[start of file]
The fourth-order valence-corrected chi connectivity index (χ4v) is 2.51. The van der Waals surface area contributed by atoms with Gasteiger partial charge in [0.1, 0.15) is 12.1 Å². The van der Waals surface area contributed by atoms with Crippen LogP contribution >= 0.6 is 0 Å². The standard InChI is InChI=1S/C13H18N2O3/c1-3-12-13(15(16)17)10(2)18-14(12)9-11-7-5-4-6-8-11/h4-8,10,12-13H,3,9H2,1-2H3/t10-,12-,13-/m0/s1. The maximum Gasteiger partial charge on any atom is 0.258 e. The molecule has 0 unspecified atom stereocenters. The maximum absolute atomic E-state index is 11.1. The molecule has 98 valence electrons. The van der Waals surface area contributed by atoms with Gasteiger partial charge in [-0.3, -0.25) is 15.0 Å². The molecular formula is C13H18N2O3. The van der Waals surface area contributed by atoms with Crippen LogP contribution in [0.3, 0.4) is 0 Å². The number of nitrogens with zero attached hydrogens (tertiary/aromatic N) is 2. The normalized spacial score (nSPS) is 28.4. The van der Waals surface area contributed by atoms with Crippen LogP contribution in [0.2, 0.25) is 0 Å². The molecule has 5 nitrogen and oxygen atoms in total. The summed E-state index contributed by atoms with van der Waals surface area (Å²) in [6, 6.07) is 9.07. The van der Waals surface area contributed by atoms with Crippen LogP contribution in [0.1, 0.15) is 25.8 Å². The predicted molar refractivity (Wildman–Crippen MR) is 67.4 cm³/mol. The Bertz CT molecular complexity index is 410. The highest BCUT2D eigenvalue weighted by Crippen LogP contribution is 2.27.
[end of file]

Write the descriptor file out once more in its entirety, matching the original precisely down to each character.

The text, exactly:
The fourth-order valence-corrected chi connectivity index (χ4v) is 2.51. The van der Waals surface area contributed by atoms with Gasteiger partial charge in [0.1, 0.15) is 12.1 Å². The van der Waals surface area contributed by atoms with Crippen LogP contribution >= 0.6 is 0 Å². The standard InChI is InChI=1S/C13H18N2O3/c1-3-12-13(15(16)17)10(2)18-14(12)9-11-7-5-4-6-8-11/h4-8,10,12-13H,3,9H2,1-2H3/t10-,12-,13-/m0/s1. The maximum Gasteiger partial charge on any atom is 0.258 e. The molecule has 0 unspecified atom stereocenters. The maximum absolute atomic E-state index is 11.1. The molecule has 98 valence electrons. The van der Waals surface area contributed by atoms with Gasteiger partial charge in [-0.3, -0.25) is 15.0 Å². The molecular formula is C13H18N2O3. The van der Waals surface area contributed by atoms with Crippen LogP contribution in [0.3, 0.4) is 0 Å². The number of nitrogens with zero attached hydrogens (tertiary/aromatic N) is 2. The normalized spacial score (nSPS) is 28.4. The van der Waals surface area contributed by atoms with Crippen LogP contribution in [0.2, 0.25) is 0 Å². The molecule has 5 nitrogen and oxygen atoms in total. The summed E-state index contributed by atoms with van der Waals surface area (Å²) in [6, 6.07) is 9.07. The van der Waals surface area contributed by atoms with Crippen LogP contribution in [0.1, 0.15) is 25.8 Å². The predicted molar refractivity (Wildman–Crippen MR) is 67.4 cm³/mol. The Bertz CT molecular complexity index is 410. The highest BCUT2D eigenvalue weighted by Crippen LogP contribution is 2.27.